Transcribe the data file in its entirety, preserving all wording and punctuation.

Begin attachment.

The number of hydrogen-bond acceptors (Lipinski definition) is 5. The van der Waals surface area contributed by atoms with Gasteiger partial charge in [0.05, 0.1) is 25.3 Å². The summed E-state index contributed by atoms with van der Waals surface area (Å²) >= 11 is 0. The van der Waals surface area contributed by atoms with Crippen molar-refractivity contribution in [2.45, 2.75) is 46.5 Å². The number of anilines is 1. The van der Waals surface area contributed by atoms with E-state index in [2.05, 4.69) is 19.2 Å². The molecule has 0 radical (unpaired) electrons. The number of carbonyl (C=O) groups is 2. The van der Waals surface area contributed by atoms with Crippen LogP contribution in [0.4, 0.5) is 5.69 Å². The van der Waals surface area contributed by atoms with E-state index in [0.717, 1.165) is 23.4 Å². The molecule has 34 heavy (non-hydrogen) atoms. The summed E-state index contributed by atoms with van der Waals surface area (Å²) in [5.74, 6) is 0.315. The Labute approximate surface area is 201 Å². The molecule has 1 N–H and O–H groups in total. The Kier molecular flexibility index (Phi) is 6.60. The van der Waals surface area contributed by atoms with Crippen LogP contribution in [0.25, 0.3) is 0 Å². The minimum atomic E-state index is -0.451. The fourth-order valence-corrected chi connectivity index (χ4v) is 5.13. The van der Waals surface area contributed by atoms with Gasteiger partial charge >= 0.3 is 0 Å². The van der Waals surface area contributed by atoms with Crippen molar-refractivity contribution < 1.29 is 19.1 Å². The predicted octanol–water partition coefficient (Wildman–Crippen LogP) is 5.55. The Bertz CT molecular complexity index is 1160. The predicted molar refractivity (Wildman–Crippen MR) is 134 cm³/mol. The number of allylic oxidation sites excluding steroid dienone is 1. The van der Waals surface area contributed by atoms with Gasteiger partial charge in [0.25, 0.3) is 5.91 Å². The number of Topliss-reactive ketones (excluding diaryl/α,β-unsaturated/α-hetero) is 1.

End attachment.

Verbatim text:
The number of hydrogen-bond acceptors (Lipinski definition) is 5. The van der Waals surface area contributed by atoms with Gasteiger partial charge in [0.05, 0.1) is 25.3 Å². The summed E-state index contributed by atoms with van der Waals surface area (Å²) >= 11 is 0. The van der Waals surface area contributed by atoms with Crippen molar-refractivity contribution in [2.45, 2.75) is 46.5 Å². The number of anilines is 1. The van der Waals surface area contributed by atoms with E-state index in [2.05, 4.69) is 19.2 Å². The molecule has 0 radical (unpaired) electrons. The number of carbonyl (C=O) groups is 2. The van der Waals surface area contributed by atoms with Crippen LogP contribution in [0.4, 0.5) is 5.69 Å². The van der Waals surface area contributed by atoms with E-state index in [0.717, 1.165) is 23.4 Å². The molecule has 34 heavy (non-hydrogen) atoms. The summed E-state index contributed by atoms with van der Waals surface area (Å²) in [5.74, 6) is 0.315. The Labute approximate surface area is 201 Å². The molecule has 1 N–H and O–H groups in total. The Kier molecular flexibility index (Phi) is 6.60. The van der Waals surface area contributed by atoms with Crippen LogP contribution in [0.25, 0.3) is 0 Å². The minimum atomic E-state index is -0.451. The fourth-order valence-corrected chi connectivity index (χ4v) is 5.13. The van der Waals surface area contributed by atoms with Gasteiger partial charge >= 0.3 is 0 Å². The van der Waals surface area contributed by atoms with Crippen molar-refractivity contribution < 1.29 is 19.1 Å². The predicted octanol–water partition coefficient (Wildman–Crippen LogP) is 5.55. The Bertz CT molecular complexity index is 1160. The predicted molar refractivity (Wildman–Crippen MR) is 134 cm³/mol. The number of allylic oxidation sites excluding steroid dienone is 1. The van der Waals surface area contributed by atoms with Gasteiger partial charge in [0.25, 0.3) is 5.91 Å². The number of Topliss-reactive ketones (excluding diaryl/α,β-unsaturated/α-hetero) is 1.